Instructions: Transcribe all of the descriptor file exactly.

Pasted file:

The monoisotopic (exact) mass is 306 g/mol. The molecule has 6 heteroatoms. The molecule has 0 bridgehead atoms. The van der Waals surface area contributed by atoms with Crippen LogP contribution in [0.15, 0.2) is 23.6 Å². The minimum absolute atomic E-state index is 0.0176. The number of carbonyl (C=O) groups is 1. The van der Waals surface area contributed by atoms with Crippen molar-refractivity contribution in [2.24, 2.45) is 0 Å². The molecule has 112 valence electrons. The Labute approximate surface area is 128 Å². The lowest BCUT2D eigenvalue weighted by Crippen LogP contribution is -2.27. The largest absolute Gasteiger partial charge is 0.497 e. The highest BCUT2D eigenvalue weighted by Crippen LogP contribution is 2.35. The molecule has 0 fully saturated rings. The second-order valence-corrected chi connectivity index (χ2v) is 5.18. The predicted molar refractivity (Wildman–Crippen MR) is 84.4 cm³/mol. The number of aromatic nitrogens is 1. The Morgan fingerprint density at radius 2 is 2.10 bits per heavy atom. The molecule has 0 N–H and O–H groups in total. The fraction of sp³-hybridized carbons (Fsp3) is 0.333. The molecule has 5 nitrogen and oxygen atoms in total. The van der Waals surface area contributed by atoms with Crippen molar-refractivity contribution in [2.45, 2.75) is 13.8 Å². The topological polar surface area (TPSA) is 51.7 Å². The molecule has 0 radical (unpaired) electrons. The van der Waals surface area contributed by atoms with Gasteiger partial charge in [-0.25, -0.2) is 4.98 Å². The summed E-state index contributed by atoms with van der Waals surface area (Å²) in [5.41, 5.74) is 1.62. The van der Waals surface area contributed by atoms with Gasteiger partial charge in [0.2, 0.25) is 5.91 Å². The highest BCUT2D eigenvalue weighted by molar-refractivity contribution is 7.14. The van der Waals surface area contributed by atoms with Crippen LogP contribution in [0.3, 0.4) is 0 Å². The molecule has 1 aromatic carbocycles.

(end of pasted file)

The monoisotopic (exact) mass is 306 g/mol. The molecule has 6 heteroatoms. The molecule has 0 bridgehead atoms. The van der Waals surface area contributed by atoms with Crippen LogP contribution in [0.15, 0.2) is 23.6 Å². The minimum absolute atomic E-state index is 0.0176. The number of carbonyl (C=O) groups is 1. The van der Waals surface area contributed by atoms with Crippen molar-refractivity contribution in [2.24, 2.45) is 0 Å². The molecule has 112 valence electrons. The Labute approximate surface area is 128 Å². The lowest BCUT2D eigenvalue weighted by Crippen LogP contribution is -2.27. The largest absolute Gasteiger partial charge is 0.497 e. The highest BCUT2D eigenvalue weighted by Crippen LogP contribution is 2.35. The molecule has 0 fully saturated rings. The second-order valence-corrected chi connectivity index (χ2v) is 5.18. The predicted molar refractivity (Wildman–Crippen MR) is 84.4 cm³/mol. The number of aromatic nitrogens is 1. The Morgan fingerprint density at radius 2 is 2.10 bits per heavy atom. The molecule has 0 N–H and O–H groups in total. The fraction of sp³-hybridized carbons (Fsp3) is 0.333. The molecule has 5 nitrogen and oxygen atoms in total. The van der Waals surface area contributed by atoms with Crippen molar-refractivity contribution in [2.45, 2.75) is 13.8 Å². The topological polar surface area (TPSA) is 51.7 Å². The molecule has 0 radical (unpaired) electrons. The van der Waals surface area contributed by atoms with Gasteiger partial charge in [-0.25, -0.2) is 4.98 Å². The summed E-state index contributed by atoms with van der Waals surface area (Å²) in [5.41, 5.74) is 1.62. The van der Waals surface area contributed by atoms with Gasteiger partial charge in [0.2, 0.25) is 5.91 Å². The highest BCUT2D eigenvalue weighted by molar-refractivity contribution is 7.14. The van der Waals surface area contributed by atoms with Crippen LogP contribution in [0.3, 0.4) is 0 Å². The molecule has 1 aromatic carbocycles.